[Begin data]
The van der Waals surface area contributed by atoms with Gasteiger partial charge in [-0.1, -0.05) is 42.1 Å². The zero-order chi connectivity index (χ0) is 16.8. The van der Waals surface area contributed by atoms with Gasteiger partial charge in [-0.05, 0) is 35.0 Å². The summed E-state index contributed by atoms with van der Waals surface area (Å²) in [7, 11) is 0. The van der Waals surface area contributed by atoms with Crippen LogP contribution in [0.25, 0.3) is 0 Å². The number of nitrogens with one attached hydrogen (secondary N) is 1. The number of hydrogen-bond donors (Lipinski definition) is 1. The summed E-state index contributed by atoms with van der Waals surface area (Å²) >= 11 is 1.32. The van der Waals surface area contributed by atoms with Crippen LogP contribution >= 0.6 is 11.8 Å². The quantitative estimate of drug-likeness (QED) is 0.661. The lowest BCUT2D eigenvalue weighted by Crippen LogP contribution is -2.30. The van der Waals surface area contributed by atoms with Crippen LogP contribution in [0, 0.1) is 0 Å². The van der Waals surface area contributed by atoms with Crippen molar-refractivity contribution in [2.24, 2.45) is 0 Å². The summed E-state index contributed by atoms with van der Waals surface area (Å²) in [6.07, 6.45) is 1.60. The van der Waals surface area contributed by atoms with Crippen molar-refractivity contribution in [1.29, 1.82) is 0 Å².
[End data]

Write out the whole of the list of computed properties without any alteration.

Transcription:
The van der Waals surface area contributed by atoms with Gasteiger partial charge in [-0.1, -0.05) is 42.1 Å². The zero-order chi connectivity index (χ0) is 16.8. The van der Waals surface area contributed by atoms with Gasteiger partial charge in [-0.05, 0) is 35.0 Å². The summed E-state index contributed by atoms with van der Waals surface area (Å²) in [7, 11) is 0. The van der Waals surface area contributed by atoms with Crippen LogP contribution in [0.25, 0.3) is 0 Å². The number of nitrogens with one attached hydrogen (secondary N) is 1. The number of hydrogen-bond donors (Lipinski definition) is 1. The summed E-state index contributed by atoms with van der Waals surface area (Å²) >= 11 is 1.32. The van der Waals surface area contributed by atoms with Crippen LogP contribution >= 0.6 is 11.8 Å². The quantitative estimate of drug-likeness (QED) is 0.661. The lowest BCUT2D eigenvalue weighted by Crippen LogP contribution is -2.30. The van der Waals surface area contributed by atoms with Crippen LogP contribution in [0, 0.1) is 0 Å². The van der Waals surface area contributed by atoms with Crippen molar-refractivity contribution in [2.24, 2.45) is 0 Å². The summed E-state index contributed by atoms with van der Waals surface area (Å²) in [6.07, 6.45) is 1.60. The van der Waals surface area contributed by atoms with Crippen molar-refractivity contribution in [1.29, 1.82) is 0 Å².